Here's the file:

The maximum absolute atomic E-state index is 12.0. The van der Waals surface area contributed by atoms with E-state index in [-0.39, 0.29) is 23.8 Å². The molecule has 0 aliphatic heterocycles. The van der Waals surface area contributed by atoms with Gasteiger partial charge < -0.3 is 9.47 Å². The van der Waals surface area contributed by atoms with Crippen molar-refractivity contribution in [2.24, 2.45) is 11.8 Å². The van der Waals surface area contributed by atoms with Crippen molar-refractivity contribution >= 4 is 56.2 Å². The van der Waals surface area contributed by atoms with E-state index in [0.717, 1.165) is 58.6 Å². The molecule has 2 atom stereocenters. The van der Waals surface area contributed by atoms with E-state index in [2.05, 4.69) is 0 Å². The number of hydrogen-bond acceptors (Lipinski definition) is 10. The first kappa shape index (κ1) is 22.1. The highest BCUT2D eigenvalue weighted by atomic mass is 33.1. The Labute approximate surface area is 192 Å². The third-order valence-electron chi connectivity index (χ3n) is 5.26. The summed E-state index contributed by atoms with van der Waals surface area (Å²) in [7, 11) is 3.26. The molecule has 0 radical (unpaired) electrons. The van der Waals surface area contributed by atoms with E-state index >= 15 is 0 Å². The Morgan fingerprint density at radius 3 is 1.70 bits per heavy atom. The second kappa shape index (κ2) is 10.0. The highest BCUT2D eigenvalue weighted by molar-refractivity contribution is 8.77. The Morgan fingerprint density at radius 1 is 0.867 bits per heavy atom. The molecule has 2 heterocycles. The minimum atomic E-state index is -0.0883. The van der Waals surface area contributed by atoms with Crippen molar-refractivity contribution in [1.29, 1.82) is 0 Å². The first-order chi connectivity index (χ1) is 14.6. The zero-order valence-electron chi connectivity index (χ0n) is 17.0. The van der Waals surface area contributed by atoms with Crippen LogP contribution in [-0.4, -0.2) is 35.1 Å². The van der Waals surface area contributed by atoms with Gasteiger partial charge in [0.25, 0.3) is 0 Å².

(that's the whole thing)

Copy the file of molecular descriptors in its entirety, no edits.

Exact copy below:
The maximum absolute atomic E-state index is 12.0. The van der Waals surface area contributed by atoms with E-state index in [-0.39, 0.29) is 23.8 Å². The molecule has 0 aliphatic heterocycles. The van der Waals surface area contributed by atoms with Gasteiger partial charge < -0.3 is 9.47 Å². The van der Waals surface area contributed by atoms with Crippen molar-refractivity contribution in [2.24, 2.45) is 11.8 Å². The van der Waals surface area contributed by atoms with Crippen molar-refractivity contribution >= 4 is 56.2 Å². The van der Waals surface area contributed by atoms with E-state index in [0.717, 1.165) is 58.6 Å². The molecule has 2 atom stereocenters. The van der Waals surface area contributed by atoms with E-state index in [2.05, 4.69) is 0 Å². The number of hydrogen-bond acceptors (Lipinski definition) is 10. The first kappa shape index (κ1) is 22.1. The highest BCUT2D eigenvalue weighted by atomic mass is 33.1. The Labute approximate surface area is 192 Å². The third-order valence-electron chi connectivity index (χ3n) is 5.26. The summed E-state index contributed by atoms with van der Waals surface area (Å²) in [7, 11) is 3.26. The molecule has 0 radical (unpaired) electrons. The van der Waals surface area contributed by atoms with E-state index >= 15 is 0 Å². The Morgan fingerprint density at radius 3 is 1.70 bits per heavy atom. The second kappa shape index (κ2) is 10.0. The highest BCUT2D eigenvalue weighted by molar-refractivity contribution is 8.77. The Morgan fingerprint density at radius 1 is 0.867 bits per heavy atom. The molecule has 2 heterocycles. The minimum atomic E-state index is -0.0883. The van der Waals surface area contributed by atoms with Crippen molar-refractivity contribution in [1.29, 1.82) is 0 Å². The first-order chi connectivity index (χ1) is 14.6. The zero-order valence-electron chi connectivity index (χ0n) is 17.0. The van der Waals surface area contributed by atoms with Crippen LogP contribution in [-0.4, -0.2) is 35.1 Å². The van der Waals surface area contributed by atoms with Gasteiger partial charge in [0.25, 0.3) is 0 Å².